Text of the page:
an intellectual property (IP) which spreads transferred data by using assigned orthogonal codes having mutual orthogonality; and
switches which receive the spread data and which broadcast the data to the IPs,
wherein the data includes a source address of one of the IPs where the data is generated, and a destination address of the data, and
wherein the one IP spreads the data when the destination address is not the same as the address of the one IP.
10. The apparatus according to claim 9, wherein the IPs despread the broadcast data using assigned orthogonal codes.
11. The apparatus according to claim 9, wherein the SoC has a star topology-based structure.
12. The apparatus according to claim 9, wherein the SoC has a net topology-based structure.
13. An apparatus for setting a routing path in System-on-a-Chip (SoC) having an n×n net topology-based structure including a plurality of intellectual properties (IPs), each with a unique address, and a plurality of switches forming one-to-one correspondence to the IPs, to transmit and receive data between the IPs by using at least one of the switches, comprising:
a routing path setting unit which determines an output to which data is transmitted; and
spreaders which receive the data and spread the data using assigned orthogonal codes corresponding to output ports of the at least one of the switches,
wherein the data includes a source address of one of the IPs where the data is generated, and a destination address of the data, and
wherein the one IP spreads the data when the destination address is not the same as the address of the one IP.
14. The apparatus according to claim 13, comprising an adder which adds data transferred from at least two spreaders and which transfers the data to corresponding output ports, respectively.
15. The apparatus according to claim 14, wherein each output port includes a despreader which despreads the data transferred from the adder using orthogonal codes.
16. The apparatus according to claim 13, wherein the routing path setting unit obtains a modulo value with respect to the address of the switch and a difference between the destination address and the address of the switch by using the number of ports (n); and determines the output of the data on the basis of the modulo value and the difference.
17. A method of shortening transmission time in a System-on-a-Chip (SoC) including a plurality of intellectual properties (IPs) to transmit and receive data between the IPs using at least one switch, comprising:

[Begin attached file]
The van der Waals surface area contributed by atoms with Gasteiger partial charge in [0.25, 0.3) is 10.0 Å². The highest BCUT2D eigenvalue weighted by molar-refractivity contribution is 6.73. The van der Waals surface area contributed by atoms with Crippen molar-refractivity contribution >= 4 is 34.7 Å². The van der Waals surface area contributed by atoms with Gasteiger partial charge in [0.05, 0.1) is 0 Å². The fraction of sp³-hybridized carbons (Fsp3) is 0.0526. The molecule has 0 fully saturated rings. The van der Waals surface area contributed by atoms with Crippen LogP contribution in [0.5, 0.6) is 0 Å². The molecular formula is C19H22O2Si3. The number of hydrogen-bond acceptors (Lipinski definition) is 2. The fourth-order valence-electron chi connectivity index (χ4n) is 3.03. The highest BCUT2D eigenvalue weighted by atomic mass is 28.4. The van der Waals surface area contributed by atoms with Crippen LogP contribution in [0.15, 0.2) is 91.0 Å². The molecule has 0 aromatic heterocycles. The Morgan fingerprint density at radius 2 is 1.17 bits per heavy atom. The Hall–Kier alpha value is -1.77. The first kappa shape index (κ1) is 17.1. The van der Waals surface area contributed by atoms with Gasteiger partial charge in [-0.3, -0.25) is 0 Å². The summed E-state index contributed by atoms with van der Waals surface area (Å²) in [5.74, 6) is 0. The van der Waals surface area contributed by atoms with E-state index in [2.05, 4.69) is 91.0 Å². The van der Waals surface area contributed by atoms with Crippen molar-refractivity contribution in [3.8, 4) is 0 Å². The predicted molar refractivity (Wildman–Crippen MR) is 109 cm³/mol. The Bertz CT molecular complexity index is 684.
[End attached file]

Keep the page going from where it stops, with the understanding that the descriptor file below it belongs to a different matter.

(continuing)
comparing a destination address included in data to be transmitted by a switch with a switch address of the switch
transferring the data to an IP connected to the switch when the destination address and the switch address are determined to be the same;
calculating a value using a modulo operation when the destination address and the switch address are determined not to be the same;
setting a routing path (port) of the data to be transmitted after the calculating;
spreading the data by using an orthogonal code assigned to the set port;
transferring the spread data to all ports of the switch;
despreading the transferred data via each of the ports by using an orthogonal code assigned to each of the ports; and
transferring the despread data to adjacent switches.
18. The method of claim 17, wherein each IP is connected to at least one switch and has a unique address.
19. The method of claim 17, wherein the switch includes 4 ports.
20. The method of claim 19, wherein the four ports are disposed outside the switch.
21. The method of claim 19, wherein the switch transmits data to only one port out of the four.
22. The method of claim 21, wherein only the port using the same orthogonal code with the one used by the spreader transmits the data.
23. The method of claim 22, wherein the data from the port includes information about the original source address and the destination address.
24. The method of claim 17, wherein the spreader is built in the switch.
Description
CROSS-REFERENCE TO RELATED APPLICATIONS

This application claims benefit under 35 U.S.C. § 119 from Korean Patent Application No. 2004-7721 filed on Feb. 6, 2004, the disclosure of which is incorporated herein by reference.

BACKGROUND OF THE INVENTION

1. Field of the Invention

The present invention relates in general to a System-on-a-Chip (SoC), more particularly, to an apparatus and a method for setting a routing path between routers in a chip.

2. Description of the Related Art